The way we live now
Christopher Smith laments the onset of the non-apology apology
In 1995, preparing for ordination and about to move into the curate's house in Wantage, I bought a washing machine from the MEB. As I write, it is still with me, but clearly on its last legs.
I now have to move the dial round by hand, which is not useful in a kitchen appliance. So I have ordered a new one, and a new tumble drier, since the old one now takes twice as long as it once did to dry my clothes, and, before you ask, no, I don't have a washing line, because I don't have a garden!
I ordered both machines on-line, from John Lewis, purveyors of household and fancy goods to HMQ no less. On the website, each appliance boasted a £50 `trade in' if you had an old machine to give away in exchange. This was clearly a bargain, as since the decline of the rag and bone man, we usually have to pay someone to take our big rubbish away nowadays. But when I got to the end of the process, some three-quarters of an hour after I had started, I was only able to enter the discount code once.
Clearly, this was a fault in the system, since if I had bought them in separate transactions, all would have been well. But since I was losing the will to live by this point, I decided to let the thing go through without the second discount, and ring the company the following morning.
I will not bore you with the full details of the half-hour phone call, but in the end, they had to concede the point. I had been bumped up to a `manager,' who made what I considered a fatal error, and this is why I recount the whole, tedious tale. Instead of saying, `Sorry, sir, we can see we have a problem with the way discount codes are put into our website, and we will immediately refund your credit card with fifty pounds', he started his sentence with the words, On this occasion...'
In other words, there was no apology, and no admission of any problem except one that I had unwittingly committed by ordering two discounted items together. In his desperate fear of admitting any liability, he had to present the refund as a one-off favour to a benighted customer.
I tell this story only to illustrate the wider problem of the non-apology apology. It has been in my mind for some time now that apologies that start `I'm sorry that; or `I'm sorry if, are not usually apologies at all. `I'm sorry you felt like that..: carries an unspoken conclusion like :..in reaction to my perfectly reasonable comments. My theory has been confirmed by the author of a little book that was in my Christmas stocking: Sorry, by Max Davidson. He calls this the `conditional apology,' and gives some prime examples. Here is one from Tessa Jowell MP on the expenses scandal `If you feel that we, the government, fall short of what you expect, then I say sorry for that: So the whole business was not their fault, but ours, for having expectations of our elected representatives that were too high.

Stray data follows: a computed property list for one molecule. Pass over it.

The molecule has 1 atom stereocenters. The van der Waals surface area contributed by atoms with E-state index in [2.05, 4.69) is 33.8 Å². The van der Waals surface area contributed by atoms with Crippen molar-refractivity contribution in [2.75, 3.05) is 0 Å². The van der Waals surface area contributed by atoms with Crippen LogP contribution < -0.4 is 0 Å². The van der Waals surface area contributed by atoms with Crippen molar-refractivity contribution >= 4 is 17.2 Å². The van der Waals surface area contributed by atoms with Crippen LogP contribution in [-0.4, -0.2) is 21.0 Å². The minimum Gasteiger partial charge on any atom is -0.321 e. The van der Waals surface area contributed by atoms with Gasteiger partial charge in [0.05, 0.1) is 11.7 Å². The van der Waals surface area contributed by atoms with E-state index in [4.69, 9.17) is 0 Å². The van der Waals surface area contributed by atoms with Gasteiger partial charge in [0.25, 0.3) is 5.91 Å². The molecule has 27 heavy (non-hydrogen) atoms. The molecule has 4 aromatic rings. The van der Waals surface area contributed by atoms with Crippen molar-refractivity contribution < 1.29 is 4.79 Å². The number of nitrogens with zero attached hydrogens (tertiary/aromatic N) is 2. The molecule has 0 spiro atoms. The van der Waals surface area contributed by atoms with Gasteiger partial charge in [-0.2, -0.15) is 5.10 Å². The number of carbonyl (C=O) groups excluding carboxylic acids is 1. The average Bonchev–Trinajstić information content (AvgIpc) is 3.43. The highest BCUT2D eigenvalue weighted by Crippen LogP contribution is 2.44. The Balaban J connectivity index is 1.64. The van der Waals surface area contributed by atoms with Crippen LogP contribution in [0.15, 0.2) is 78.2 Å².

Frankly, she may as well have said, You, 0 lumpen-proletariat, simply cannot understand what it's like to be an MP. Shove off In the sporting world, Davidson reminds us of Mike Atherton's non-apology to a Pakistani journalist whom he had referred to as a 'buffoon' during the 19% cricket World Cup: `I'm sorry if I caused offence to a local journalist:
And do you remember Cherie Blair and the Bristol flats? Through the tears, she began, I'm sorry if [there it is again] I have embarrassed anyone, but..; and on she went in an attempt to justify herself. Indeed, Davidson identifies a whole sub-category of apologies that double as excuses, as with this fictional grovel from Mr Darcy: As an only son, I was spoilt by my parents who, though good themselves, allowed, encouraged, almost taught me to be selfish and overbearing'
Perhaps, dear reader, Lizzie's first instinct was correct! And how about I could not be more sorry about what has happened' (Fred Goodwin in 2009). He may well have been, but was he sorry for what he did?
Here are two more from 2009, from opposite sides of the House, again about the expenses scandal. See how they each deflect the blame away from themselves. Andrew MacKay MP: `I am sorry we have all become embroiled in this expenses row, particularly as I was following advice'; and Jacqui Smith MP, then the Home Secretary: `I want to apologise to my constituents. They are my main priority, and for too long this investigation has been allowed to overshadow the work I do for then: So it is all the fault of the advice and the investigation, rather than the MPs themselves.
If there is an equal and opposite problem to the non-apology apology, it is perhaps the modern habit of apologising on behalf of others, and indeed on behalf of people one has never even known. This is a particular affliction of prime ministers and presidents. But for now, it suffices to say that, as Christians, we should know the value of self-examination, contrition, and saying sorry. If an apology is to mean anything, it should be unqualified, concise, and in plain English. Sorry! ND
Return to Trushare Home Page
Return to Home Page of This Issue